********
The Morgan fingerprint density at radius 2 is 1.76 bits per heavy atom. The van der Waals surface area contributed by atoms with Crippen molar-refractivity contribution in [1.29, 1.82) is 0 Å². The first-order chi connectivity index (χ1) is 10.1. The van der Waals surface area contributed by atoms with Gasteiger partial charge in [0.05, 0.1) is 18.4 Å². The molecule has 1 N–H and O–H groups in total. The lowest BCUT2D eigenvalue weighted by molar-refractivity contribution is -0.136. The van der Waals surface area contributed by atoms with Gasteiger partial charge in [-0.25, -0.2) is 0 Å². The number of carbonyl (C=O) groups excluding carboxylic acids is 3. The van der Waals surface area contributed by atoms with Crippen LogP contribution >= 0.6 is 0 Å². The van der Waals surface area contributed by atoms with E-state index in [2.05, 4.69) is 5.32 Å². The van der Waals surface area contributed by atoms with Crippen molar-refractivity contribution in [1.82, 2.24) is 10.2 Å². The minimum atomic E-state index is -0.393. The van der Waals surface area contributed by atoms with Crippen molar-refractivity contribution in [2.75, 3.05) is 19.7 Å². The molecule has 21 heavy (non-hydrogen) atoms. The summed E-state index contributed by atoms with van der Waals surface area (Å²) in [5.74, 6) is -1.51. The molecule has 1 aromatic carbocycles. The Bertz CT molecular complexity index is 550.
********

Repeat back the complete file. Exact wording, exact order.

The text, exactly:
The Morgan fingerprint density at radius 2 is 1.76 bits per heavy atom. The van der Waals surface area contributed by atoms with Crippen molar-refractivity contribution in [1.29, 1.82) is 0 Å². The first-order chi connectivity index (χ1) is 10.1. The van der Waals surface area contributed by atoms with Gasteiger partial charge in [0.05, 0.1) is 18.4 Å². The molecule has 1 N–H and O–H groups in total. The lowest BCUT2D eigenvalue weighted by molar-refractivity contribution is -0.136. The van der Waals surface area contributed by atoms with Gasteiger partial charge in [-0.25, -0.2) is 0 Å². The number of carbonyl (C=O) groups excluding carboxylic acids is 3. The van der Waals surface area contributed by atoms with Crippen LogP contribution >= 0.6 is 0 Å². The van der Waals surface area contributed by atoms with E-state index in [2.05, 4.69) is 5.32 Å². The van der Waals surface area contributed by atoms with Crippen molar-refractivity contribution in [1.82, 2.24) is 10.2 Å². The minimum atomic E-state index is -0.393. The van der Waals surface area contributed by atoms with Crippen molar-refractivity contribution in [2.75, 3.05) is 19.7 Å². The molecule has 21 heavy (non-hydrogen) atoms. The summed E-state index contributed by atoms with van der Waals surface area (Å²) in [5.74, 6) is -1.51. The molecule has 1 aromatic carbocycles. The Bertz CT molecular complexity index is 550.